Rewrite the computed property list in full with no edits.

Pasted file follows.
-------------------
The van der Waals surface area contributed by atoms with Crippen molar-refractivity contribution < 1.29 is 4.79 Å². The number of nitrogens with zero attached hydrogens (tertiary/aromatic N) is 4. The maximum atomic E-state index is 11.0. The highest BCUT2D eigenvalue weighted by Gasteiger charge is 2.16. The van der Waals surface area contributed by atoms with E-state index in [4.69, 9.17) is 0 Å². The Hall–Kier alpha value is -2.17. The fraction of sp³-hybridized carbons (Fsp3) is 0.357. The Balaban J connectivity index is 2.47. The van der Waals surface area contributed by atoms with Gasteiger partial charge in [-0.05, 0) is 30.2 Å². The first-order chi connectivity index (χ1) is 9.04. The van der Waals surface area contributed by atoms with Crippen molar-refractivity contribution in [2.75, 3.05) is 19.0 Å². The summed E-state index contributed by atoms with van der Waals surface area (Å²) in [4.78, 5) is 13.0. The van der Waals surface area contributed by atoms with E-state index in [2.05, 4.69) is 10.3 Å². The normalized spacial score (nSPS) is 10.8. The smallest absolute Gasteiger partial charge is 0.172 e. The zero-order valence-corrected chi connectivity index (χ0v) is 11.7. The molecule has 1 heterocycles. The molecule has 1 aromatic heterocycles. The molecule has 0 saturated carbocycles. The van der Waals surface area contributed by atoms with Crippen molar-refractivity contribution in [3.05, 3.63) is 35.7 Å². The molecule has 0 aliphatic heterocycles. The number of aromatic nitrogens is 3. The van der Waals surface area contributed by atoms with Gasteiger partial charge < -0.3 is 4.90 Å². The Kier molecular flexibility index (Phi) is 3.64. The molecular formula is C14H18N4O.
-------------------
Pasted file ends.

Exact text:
The van der Waals surface area contributed by atoms with Crippen molar-refractivity contribution < 1.29 is 4.79 Å². The number of nitrogens with zero attached hydrogens (tertiary/aromatic N) is 4. The maximum atomic E-state index is 11.0. The highest BCUT2D eigenvalue weighted by Gasteiger charge is 2.16. The van der Waals surface area contributed by atoms with E-state index in [4.69, 9.17) is 0 Å². The Hall–Kier alpha value is -2.17. The fraction of sp³-hybridized carbons (Fsp3) is 0.357. The Balaban J connectivity index is 2.47. The van der Waals surface area contributed by atoms with Gasteiger partial charge in [-0.05, 0) is 30.2 Å². The first-order chi connectivity index (χ1) is 9.04. The van der Waals surface area contributed by atoms with Crippen molar-refractivity contribution in [2.75, 3.05) is 19.0 Å². The summed E-state index contributed by atoms with van der Waals surface area (Å²) in [4.78, 5) is 13.0. The van der Waals surface area contributed by atoms with E-state index in [2.05, 4.69) is 10.3 Å². The normalized spacial score (nSPS) is 10.8. The smallest absolute Gasteiger partial charge is 0.172 e. The zero-order valence-corrected chi connectivity index (χ0v) is 11.7. The molecule has 1 heterocycles. The molecule has 1 aromatic heterocycles. The molecule has 0 saturated carbocycles. The van der Waals surface area contributed by atoms with Crippen molar-refractivity contribution in [3.05, 3.63) is 35.7 Å². The molecule has 0 aliphatic heterocycles. The number of aromatic nitrogens is 3. The van der Waals surface area contributed by atoms with Gasteiger partial charge < -0.3 is 4.90 Å². The Kier molecular flexibility index (Phi) is 3.64. The molecular formula is C14H18N4O.